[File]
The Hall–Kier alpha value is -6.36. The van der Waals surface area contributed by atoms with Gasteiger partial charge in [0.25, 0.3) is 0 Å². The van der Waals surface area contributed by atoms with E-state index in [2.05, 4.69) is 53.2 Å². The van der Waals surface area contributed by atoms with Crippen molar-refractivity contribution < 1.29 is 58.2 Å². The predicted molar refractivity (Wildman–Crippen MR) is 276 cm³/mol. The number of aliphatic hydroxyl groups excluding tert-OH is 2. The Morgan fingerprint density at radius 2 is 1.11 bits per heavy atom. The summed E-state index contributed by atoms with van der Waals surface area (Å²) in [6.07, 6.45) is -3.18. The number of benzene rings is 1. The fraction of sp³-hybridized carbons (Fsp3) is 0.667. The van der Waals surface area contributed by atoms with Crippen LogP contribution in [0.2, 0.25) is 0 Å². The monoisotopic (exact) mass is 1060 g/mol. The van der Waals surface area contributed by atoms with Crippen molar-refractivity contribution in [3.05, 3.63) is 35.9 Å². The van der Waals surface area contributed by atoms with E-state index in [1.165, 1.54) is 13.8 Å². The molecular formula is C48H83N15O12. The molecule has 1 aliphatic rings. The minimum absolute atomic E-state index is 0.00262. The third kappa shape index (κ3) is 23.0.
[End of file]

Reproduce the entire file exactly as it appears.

The Hall–Kier alpha value is -6.36. The van der Waals surface area contributed by atoms with Gasteiger partial charge in [0.25, 0.3) is 0 Å². The van der Waals surface area contributed by atoms with E-state index in [2.05, 4.69) is 53.2 Å². The van der Waals surface area contributed by atoms with Crippen molar-refractivity contribution < 1.29 is 58.2 Å². The predicted molar refractivity (Wildman–Crippen MR) is 276 cm³/mol. The number of aliphatic hydroxyl groups excluding tert-OH is 2. The Morgan fingerprint density at radius 2 is 1.11 bits per heavy atom. The summed E-state index contributed by atoms with van der Waals surface area (Å²) in [6.07, 6.45) is -3.18. The number of benzene rings is 1. The fraction of sp³-hybridized carbons (Fsp3) is 0.667. The van der Waals surface area contributed by atoms with Crippen LogP contribution in [0.2, 0.25) is 0 Å². The monoisotopic (exact) mass is 1060 g/mol. The van der Waals surface area contributed by atoms with Crippen molar-refractivity contribution in [3.05, 3.63) is 35.9 Å². The van der Waals surface area contributed by atoms with E-state index in [1.165, 1.54) is 13.8 Å². The molecular formula is C48H83N15O12. The molecule has 1 aliphatic rings. The minimum absolute atomic E-state index is 0.00262. The third kappa shape index (κ3) is 23.0.